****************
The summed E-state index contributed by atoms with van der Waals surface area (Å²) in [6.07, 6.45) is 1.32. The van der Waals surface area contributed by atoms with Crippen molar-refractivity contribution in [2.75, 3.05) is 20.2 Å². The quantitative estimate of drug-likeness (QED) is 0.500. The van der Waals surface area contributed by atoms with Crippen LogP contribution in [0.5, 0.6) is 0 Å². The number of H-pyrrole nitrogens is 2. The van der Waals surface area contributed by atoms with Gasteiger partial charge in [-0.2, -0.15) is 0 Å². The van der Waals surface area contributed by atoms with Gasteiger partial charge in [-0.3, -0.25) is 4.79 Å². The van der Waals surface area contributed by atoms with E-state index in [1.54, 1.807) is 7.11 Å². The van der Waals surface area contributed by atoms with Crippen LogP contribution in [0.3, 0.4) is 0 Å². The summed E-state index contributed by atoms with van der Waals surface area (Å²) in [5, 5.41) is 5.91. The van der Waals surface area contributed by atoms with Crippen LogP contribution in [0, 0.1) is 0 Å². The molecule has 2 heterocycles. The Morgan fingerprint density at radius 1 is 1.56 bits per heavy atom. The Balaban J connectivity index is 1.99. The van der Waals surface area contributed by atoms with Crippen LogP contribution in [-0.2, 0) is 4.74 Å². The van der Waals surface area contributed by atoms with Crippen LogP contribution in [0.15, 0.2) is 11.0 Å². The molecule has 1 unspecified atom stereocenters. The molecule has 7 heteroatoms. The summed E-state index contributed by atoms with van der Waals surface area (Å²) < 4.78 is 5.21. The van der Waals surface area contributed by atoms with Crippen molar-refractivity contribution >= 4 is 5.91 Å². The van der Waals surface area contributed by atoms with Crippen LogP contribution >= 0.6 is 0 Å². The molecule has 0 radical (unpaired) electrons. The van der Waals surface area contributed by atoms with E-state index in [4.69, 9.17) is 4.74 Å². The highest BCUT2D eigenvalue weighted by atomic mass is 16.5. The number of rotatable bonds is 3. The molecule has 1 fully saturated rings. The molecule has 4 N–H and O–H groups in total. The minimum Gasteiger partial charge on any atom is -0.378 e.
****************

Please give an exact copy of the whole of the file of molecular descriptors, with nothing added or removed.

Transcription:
The summed E-state index contributed by atoms with van der Waals surface area (Å²) in [6.07, 6.45) is 1.32. The van der Waals surface area contributed by atoms with Crippen molar-refractivity contribution in [2.75, 3.05) is 20.2 Å². The quantitative estimate of drug-likeness (QED) is 0.500. The van der Waals surface area contributed by atoms with Crippen LogP contribution in [0.5, 0.6) is 0 Å². The number of H-pyrrole nitrogens is 2. The van der Waals surface area contributed by atoms with Gasteiger partial charge in [-0.2, -0.15) is 0 Å². The van der Waals surface area contributed by atoms with Gasteiger partial charge in [-0.3, -0.25) is 4.79 Å². The van der Waals surface area contributed by atoms with E-state index in [1.54, 1.807) is 7.11 Å². The van der Waals surface area contributed by atoms with Crippen LogP contribution in [0.3, 0.4) is 0 Å². The summed E-state index contributed by atoms with van der Waals surface area (Å²) in [5, 5.41) is 5.91. The van der Waals surface area contributed by atoms with Crippen LogP contribution in [0, 0.1) is 0 Å². The molecule has 2 heterocycles. The Morgan fingerprint density at radius 1 is 1.56 bits per heavy atom. The Balaban J connectivity index is 1.99. The van der Waals surface area contributed by atoms with Crippen LogP contribution in [-0.2, 0) is 4.74 Å². The van der Waals surface area contributed by atoms with Crippen LogP contribution in [0.15, 0.2) is 11.0 Å². The molecule has 1 unspecified atom stereocenters. The molecule has 7 heteroatoms. The summed E-state index contributed by atoms with van der Waals surface area (Å²) < 4.78 is 5.21. The van der Waals surface area contributed by atoms with Crippen molar-refractivity contribution >= 4 is 5.91 Å². The van der Waals surface area contributed by atoms with Crippen LogP contribution >= 0.6 is 0 Å². The molecule has 0 radical (unpaired) electrons. The van der Waals surface area contributed by atoms with E-state index in [4.69, 9.17) is 4.74 Å². The highest BCUT2D eigenvalue weighted by atomic mass is 16.5. The number of rotatable bonds is 3. The molecule has 1 fully saturated rings. The molecule has 4 N–H and O–H groups in total. The minimum Gasteiger partial charge on any atom is -0.378 e.